> Posted by Somen Saha, Indian Institute of Public Health Gandhinagar, with inputs from Marcia Metcalfe, Freedom from Hunger and Sabina Rogers, Microcredit Summit Campaign

Microfinance institutions (MFIs) and self-help groups (SHGs) in India are increasingly recognizing the potential of offering both health and financial services. In a query of 25 MFIs across the country providing integrated services, the number of borrowers totaled nearly 18 million. A new report, Integrated Health and Microfinance in India, Volume II: The Way Forward, highlights best practices in integrating health and microfinance programs, particularly in light of India’s aim for universal health care, showcases potential interventions that can be adopted by microfinance institutions and NGOs that serve SHGs, and outlines the role of India’s existing livelihood promotion SHG initiatives in addressing access barriers to health services.

For the 1.3 billion people around the world who live on less than $1.25 a day, poverty means vulnerability. The poor face a disproportionate risk of disease and a heightened financial burden that includes both the direct costs of medical care and the indirect costs of work time lost. This financial impact also limits the ability of the poor to fully participate in financial services, as poor health is one of the most frequently cited reasons for loan default and drop-out. Because the poor are one illness away from losing everything, there is an increasing realization that countries need a pro-poor pathway towards universal healthcare.

In India and worldwide, approaches to dealing with these challenges are largely sector-specific, with health improvement in the domain of the health sector, while financial inclusion efforts tend to shortchange or ignore opportunities to contribute to better health. However, innovative development practitioners are exploring ways to combine poverty alleviation and community health interventions into an integrated strategy that leverages existing resources to achieve deeper impact and greater scale. By linking financial services for the poor with proven community health interventions, two fundamental needs can be met simultaneously. Existing microfinance outreach infrastructure provides a unique, low-cost approach to expanding access to health services to a greater number of people.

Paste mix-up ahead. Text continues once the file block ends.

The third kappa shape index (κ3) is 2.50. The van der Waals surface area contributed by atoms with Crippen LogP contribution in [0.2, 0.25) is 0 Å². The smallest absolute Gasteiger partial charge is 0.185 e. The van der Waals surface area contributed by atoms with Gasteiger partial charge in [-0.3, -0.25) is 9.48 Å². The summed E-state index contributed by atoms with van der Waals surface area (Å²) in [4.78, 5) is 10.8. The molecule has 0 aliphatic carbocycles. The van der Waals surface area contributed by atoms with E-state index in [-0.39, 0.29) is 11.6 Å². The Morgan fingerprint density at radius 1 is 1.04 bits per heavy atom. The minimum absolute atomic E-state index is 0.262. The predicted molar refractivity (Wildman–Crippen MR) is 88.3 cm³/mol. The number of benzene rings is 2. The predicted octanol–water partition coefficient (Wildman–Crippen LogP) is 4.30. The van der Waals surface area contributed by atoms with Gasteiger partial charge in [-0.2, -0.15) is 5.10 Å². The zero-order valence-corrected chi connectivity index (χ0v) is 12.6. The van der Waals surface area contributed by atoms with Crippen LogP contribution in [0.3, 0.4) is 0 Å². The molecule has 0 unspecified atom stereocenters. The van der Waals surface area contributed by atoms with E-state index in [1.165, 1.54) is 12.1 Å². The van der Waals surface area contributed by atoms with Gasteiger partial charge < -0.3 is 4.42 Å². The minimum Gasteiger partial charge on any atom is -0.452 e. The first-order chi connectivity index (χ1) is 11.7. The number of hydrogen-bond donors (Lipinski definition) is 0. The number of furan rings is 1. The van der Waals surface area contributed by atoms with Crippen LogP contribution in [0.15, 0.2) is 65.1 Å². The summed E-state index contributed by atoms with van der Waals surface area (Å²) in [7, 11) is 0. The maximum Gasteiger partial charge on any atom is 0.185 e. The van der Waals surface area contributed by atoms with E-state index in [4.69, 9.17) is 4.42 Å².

Institutions providing financial services such as credit, savings, and insurance to poor families stand to achieve wider impact if they can bolster the capacity of clients to also improve health and nutrition. Some of these highly effective, low-cost interventions can be integrated with existing self-help microfinance programs to:

  1. Promote health and sanitation awareness;
  2. Provide health loans in cases of major illness;
  3. Enable access to safe water and sanitation; and
  4. Provide village-level nutrition day care centers, low-cost generic drug points, and discounted preferred medical provider networks.

Most MFIs and similar institutions seeking to link health and financial services require initial technical assistance and often funds to support program planning, piloting, and internal capacity-building.

The report outlines the role of researchers, policy planners, donors, and apex development banks in addressing some of the challenges to broad-scale replication and scale. The report also presents a framework of key unmet health needs in India that can be addressed by combining health and financial services through microfinance-based women’s groups.

By endorsing and supporting the integration of microfinance and health services, we can address multiple Millennium Development Goals, achieving sustainable impacts on poverty, gender equity, women’s empowerment, maternal and child health, and the fight against persistent diseases such as HIV and malaria. The microfinance sector is already leading in efforts for cross-sectoral collaborations, but a very large opportunity remains for more active dialogue within and beyond the microfinance sector.

The 17th Microcredit Summit (September 3-5) will feature a workshop on WASH programs and a full day event right afterward called “Collaborating for Health: Linking and Integrating Health and Financial Services” to look at the measurable impact of integrated programs and to identify concrete opportunities for collaboration to deliver break-through health services.

Image credit: Water.org

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